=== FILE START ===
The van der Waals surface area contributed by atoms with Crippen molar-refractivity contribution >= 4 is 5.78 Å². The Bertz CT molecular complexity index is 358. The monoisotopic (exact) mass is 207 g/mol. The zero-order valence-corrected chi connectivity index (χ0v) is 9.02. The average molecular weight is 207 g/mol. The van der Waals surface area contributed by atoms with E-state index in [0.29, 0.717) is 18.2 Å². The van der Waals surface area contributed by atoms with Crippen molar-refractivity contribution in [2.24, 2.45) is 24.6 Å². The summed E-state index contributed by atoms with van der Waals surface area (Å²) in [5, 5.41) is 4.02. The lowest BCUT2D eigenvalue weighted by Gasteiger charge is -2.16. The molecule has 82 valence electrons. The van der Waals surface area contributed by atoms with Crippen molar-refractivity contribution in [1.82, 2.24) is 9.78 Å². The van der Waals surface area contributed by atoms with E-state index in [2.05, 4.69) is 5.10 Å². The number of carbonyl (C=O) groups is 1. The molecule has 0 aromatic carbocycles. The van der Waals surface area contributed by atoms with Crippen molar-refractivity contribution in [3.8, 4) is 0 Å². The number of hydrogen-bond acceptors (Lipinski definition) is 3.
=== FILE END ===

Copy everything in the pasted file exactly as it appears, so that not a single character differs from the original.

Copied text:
The van der Waals surface area contributed by atoms with Crippen molar-refractivity contribution >= 4 is 5.78 Å². The Bertz CT molecular complexity index is 358. The monoisotopic (exact) mass is 207 g/mol. The zero-order valence-corrected chi connectivity index (χ0v) is 9.02. The average molecular weight is 207 g/mol. The van der Waals surface area contributed by atoms with E-state index in [0.29, 0.717) is 18.2 Å². The van der Waals surface area contributed by atoms with Crippen molar-refractivity contribution in [2.24, 2.45) is 24.6 Å². The summed E-state index contributed by atoms with van der Waals surface area (Å²) in [5, 5.41) is 4.02. The lowest BCUT2D eigenvalue weighted by Gasteiger charge is -2.16. The molecule has 82 valence electrons. The van der Waals surface area contributed by atoms with Crippen molar-refractivity contribution in [1.82, 2.24) is 9.78 Å². The van der Waals surface area contributed by atoms with E-state index in [2.05, 4.69) is 5.10 Å². The number of carbonyl (C=O) groups is 1. The molecule has 0 aromatic carbocycles. The van der Waals surface area contributed by atoms with Crippen molar-refractivity contribution in [3.8, 4) is 0 Å². The number of hydrogen-bond acceptors (Lipinski definition) is 3.